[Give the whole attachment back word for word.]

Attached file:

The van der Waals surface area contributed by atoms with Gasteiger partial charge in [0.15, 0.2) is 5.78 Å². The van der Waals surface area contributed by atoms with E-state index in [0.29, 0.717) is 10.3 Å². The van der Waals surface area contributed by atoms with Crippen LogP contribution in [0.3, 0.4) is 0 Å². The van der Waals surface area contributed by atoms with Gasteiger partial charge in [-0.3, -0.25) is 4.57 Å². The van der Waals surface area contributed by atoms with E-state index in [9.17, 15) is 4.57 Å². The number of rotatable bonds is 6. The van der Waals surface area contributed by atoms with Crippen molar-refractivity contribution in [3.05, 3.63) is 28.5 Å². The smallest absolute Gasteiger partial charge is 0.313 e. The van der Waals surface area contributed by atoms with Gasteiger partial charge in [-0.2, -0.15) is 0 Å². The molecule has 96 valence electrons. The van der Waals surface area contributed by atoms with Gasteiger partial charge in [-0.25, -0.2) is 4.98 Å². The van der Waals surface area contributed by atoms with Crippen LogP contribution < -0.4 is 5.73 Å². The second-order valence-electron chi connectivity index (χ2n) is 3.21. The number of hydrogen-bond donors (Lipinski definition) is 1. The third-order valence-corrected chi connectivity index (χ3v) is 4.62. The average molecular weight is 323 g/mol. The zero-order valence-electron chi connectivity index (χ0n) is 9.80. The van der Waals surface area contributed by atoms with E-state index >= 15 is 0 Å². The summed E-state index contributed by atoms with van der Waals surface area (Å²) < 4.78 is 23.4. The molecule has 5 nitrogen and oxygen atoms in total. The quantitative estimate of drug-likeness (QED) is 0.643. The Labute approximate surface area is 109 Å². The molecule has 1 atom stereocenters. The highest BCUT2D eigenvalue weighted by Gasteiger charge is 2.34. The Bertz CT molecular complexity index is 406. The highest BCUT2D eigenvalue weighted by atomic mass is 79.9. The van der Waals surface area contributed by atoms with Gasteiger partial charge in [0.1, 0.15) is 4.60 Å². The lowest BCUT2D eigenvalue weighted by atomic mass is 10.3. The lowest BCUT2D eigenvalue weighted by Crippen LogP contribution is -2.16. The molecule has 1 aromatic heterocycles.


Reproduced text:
The van der Waals surface area contributed by atoms with Gasteiger partial charge in [0.15, 0.2) is 5.78 Å². The van der Waals surface area contributed by atoms with E-state index in [0.29, 0.717) is 10.3 Å². The van der Waals surface area contributed by atoms with Crippen LogP contribution in [0.3, 0.4) is 0 Å². The van der Waals surface area contributed by atoms with Gasteiger partial charge in [-0.3, -0.25) is 4.57 Å². The van der Waals surface area contributed by atoms with E-state index in [9.17, 15) is 4.57 Å². The number of rotatable bonds is 6. The van der Waals surface area contributed by atoms with Crippen molar-refractivity contribution in [3.05, 3.63) is 28.5 Å². The smallest absolute Gasteiger partial charge is 0.313 e. The van der Waals surface area contributed by atoms with Gasteiger partial charge in [-0.2, -0.15) is 0 Å². The molecule has 96 valence electrons. The van der Waals surface area contributed by atoms with Gasteiger partial charge in [-0.25, -0.2) is 4.98 Å². The van der Waals surface area contributed by atoms with Crippen LogP contribution < -0.4 is 5.73 Å². The second-order valence-electron chi connectivity index (χ2n) is 3.21. The number of hydrogen-bond donors (Lipinski definition) is 1. The third-order valence-corrected chi connectivity index (χ3v) is 4.62. The average molecular weight is 323 g/mol. The zero-order valence-electron chi connectivity index (χ0n) is 9.80. The van der Waals surface area contributed by atoms with E-state index >= 15 is 0 Å². The summed E-state index contributed by atoms with van der Waals surface area (Å²) < 4.78 is 23.4. The molecule has 5 nitrogen and oxygen atoms in total. The quantitative estimate of drug-likeness (QED) is 0.643. The Labute approximate surface area is 109 Å². The molecule has 1 atom stereocenters. The highest BCUT2D eigenvalue weighted by Gasteiger charge is 2.34. The Bertz CT molecular complexity index is 406. The highest BCUT2D eigenvalue weighted by atomic mass is 79.9. The van der Waals surface area contributed by atoms with Gasteiger partial charge in [0.1, 0.15) is 4.60 Å². The lowest BCUT2D eigenvalue weighted by atomic mass is 10.3. The lowest BCUT2D eigenvalue weighted by Crippen LogP contribution is -2.16. The molecule has 1 aromatic heterocycles.